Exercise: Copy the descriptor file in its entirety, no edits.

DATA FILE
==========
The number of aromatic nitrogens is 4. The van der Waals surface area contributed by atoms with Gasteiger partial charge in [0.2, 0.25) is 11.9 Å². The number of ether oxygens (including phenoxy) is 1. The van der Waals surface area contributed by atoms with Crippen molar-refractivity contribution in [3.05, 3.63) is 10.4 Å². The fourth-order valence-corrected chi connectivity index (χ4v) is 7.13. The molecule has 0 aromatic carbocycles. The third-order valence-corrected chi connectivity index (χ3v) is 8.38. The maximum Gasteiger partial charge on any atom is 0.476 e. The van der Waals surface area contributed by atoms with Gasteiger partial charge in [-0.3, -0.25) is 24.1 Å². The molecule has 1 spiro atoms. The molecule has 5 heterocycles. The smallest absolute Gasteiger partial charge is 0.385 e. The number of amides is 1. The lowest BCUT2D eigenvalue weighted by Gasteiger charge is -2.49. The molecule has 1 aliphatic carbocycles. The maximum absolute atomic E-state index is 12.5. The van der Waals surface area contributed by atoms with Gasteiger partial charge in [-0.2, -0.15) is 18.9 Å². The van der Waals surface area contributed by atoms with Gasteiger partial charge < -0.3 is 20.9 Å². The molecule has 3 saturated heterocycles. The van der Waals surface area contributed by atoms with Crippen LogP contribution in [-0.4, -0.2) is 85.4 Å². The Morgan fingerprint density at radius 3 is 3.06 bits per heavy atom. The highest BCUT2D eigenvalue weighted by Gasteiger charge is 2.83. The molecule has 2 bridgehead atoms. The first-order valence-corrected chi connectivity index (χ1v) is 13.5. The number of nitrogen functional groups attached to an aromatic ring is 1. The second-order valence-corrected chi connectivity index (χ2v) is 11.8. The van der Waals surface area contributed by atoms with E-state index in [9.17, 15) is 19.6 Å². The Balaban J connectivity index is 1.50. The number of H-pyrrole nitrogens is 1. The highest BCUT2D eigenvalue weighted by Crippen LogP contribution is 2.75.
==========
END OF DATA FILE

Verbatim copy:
The number of aromatic nitrogens is 4. The van der Waals surface area contributed by atoms with Gasteiger partial charge in [0.2, 0.25) is 11.9 Å². The number of ether oxygens (including phenoxy) is 1. The van der Waals surface area contributed by atoms with Crippen molar-refractivity contribution in [3.05, 3.63) is 10.4 Å². The fourth-order valence-corrected chi connectivity index (χ4v) is 7.13. The molecule has 0 aromatic carbocycles. The third-order valence-corrected chi connectivity index (χ3v) is 8.38. The maximum Gasteiger partial charge on any atom is 0.476 e. The van der Waals surface area contributed by atoms with Gasteiger partial charge in [-0.3, -0.25) is 24.1 Å². The molecule has 1 spiro atoms. The molecule has 5 heterocycles. The smallest absolute Gasteiger partial charge is 0.385 e. The number of amides is 1. The lowest BCUT2D eigenvalue weighted by Gasteiger charge is -2.49. The molecule has 1 aliphatic carbocycles. The maximum absolute atomic E-state index is 12.5. The van der Waals surface area contributed by atoms with Gasteiger partial charge in [-0.2, -0.15) is 18.9 Å². The van der Waals surface area contributed by atoms with Gasteiger partial charge < -0.3 is 20.9 Å². The molecule has 3 saturated heterocycles. The van der Waals surface area contributed by atoms with Crippen LogP contribution in [-0.4, -0.2) is 85.4 Å². The Morgan fingerprint density at radius 3 is 3.06 bits per heavy atom. The highest BCUT2D eigenvalue weighted by Gasteiger charge is 2.83. The molecule has 2 bridgehead atoms. The first-order valence-corrected chi connectivity index (χ1v) is 13.5. The number of nitrogen functional groups attached to an aromatic ring is 1. The second-order valence-corrected chi connectivity index (χ2v) is 11.8. The van der Waals surface area contributed by atoms with E-state index in [9.17, 15) is 19.6 Å². The Balaban J connectivity index is 1.50. The number of H-pyrrole nitrogens is 1. The highest BCUT2D eigenvalue weighted by Crippen LogP contribution is 2.75.